Marginally Invisible

Somos de Wichita/We are Wichitans

Living in a society that saw people literally in terms of black and white, Latinos in Wichita occupied an awkward position. Like the Lebanese, Jews, and Greeks, among others, they were counted as white. However, they were seen as different from the larger Anglo population and experienced many of the same restrictions as African Americans.

Children of Mexican immigrants struggled to find a place in this world. Many hoped to fit in while downplaying the speaking of Spanish and participating in many of the cultural traditions of “white bread America” Wichita society, including high school sports, and serving in the military.

Virginia Martinez as a girl with Broadway and the meatpacking plants beyond.

Virginia Martinez stands outside the family home on Lawrence/North Broadway. The Cudahy Packing Plant is in the background. Courtesy Anita Mendoza

A close up of a map
Courtesy U.S. Census

Latinos born in the U.S. would have been folded into the “white” category for the 1950 census for Wichita. The census, however, did designate immigrants from Mexico and those persons are noted here, showing the relative size and location of the Mexican American population. Area A: 101 Mexican immigrants or .3% of the census track. B: 8 Mexican immigrants or .1% of the census track. C: 24 Mexican immigrants or .3% of the census track. D: 58 Mexican immigrants or .3% of the census track.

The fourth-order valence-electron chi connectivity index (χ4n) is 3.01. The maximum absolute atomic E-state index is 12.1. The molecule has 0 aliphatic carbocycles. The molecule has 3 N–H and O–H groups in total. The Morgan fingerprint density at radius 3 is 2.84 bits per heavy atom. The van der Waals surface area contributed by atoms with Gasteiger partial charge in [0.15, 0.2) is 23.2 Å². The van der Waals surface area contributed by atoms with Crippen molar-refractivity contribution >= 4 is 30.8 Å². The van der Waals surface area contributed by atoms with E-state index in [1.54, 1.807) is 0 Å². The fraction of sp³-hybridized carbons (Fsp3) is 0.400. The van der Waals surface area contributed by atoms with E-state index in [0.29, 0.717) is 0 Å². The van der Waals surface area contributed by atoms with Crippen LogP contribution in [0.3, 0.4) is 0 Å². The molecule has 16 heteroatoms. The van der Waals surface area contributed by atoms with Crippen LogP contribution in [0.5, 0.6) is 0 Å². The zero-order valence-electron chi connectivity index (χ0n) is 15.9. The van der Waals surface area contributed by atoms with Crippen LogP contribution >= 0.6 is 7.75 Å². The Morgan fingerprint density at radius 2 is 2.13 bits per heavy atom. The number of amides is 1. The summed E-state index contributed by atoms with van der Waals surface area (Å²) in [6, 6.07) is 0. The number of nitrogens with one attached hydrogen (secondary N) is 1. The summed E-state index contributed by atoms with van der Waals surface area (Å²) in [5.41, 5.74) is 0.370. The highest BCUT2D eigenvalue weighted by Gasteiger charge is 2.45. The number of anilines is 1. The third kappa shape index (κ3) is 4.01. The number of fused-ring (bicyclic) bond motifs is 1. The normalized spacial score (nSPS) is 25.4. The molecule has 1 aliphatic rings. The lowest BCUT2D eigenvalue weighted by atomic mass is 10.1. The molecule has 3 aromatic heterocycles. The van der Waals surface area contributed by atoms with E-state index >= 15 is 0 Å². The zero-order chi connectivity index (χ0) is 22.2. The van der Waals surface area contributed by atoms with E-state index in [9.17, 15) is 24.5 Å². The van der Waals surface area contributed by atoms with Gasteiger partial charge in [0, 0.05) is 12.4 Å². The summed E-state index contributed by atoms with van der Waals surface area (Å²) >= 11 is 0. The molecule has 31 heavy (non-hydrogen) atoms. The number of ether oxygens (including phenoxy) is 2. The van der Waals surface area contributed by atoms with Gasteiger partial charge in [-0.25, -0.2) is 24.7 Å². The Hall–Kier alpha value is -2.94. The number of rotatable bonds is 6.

A man riding a skateboard up the side of a building
Courtesy Anita Mendoza

For many families, the “American Dream” included getting a better job and moving to the suburbs.  Here Virginia Martinez Mendoza embodies the suburban ideal that inspired Latinos, Anglos, and African Americans in the decades after World War II.

A vintage photo of a man
Courtesy Wichita-Sedgwick County Historical Museum

While Latino youth were encouraged to “fit in,” restaurants like El Charro introduced Anglo Wichitans to the “exotic” food of Mexico.

A Sanborn map from 1950 showing a lumber yard now on the site of the former La Topeka.
Courtesy Sanborn Map Company

From the 1910s through the 1940s, a group of Mexican American families had lived south of 21st along Topeka. In World War II, however, the local lumber yard expanded and the small wooden houses were demolished or physically moved west of Broadway. In this Sanborn Map from 1950, the lumber yard has been pasted over the former La Topeka neighborhood but the faint yellow squares of the relocated houses from a prior map are still barely visible.

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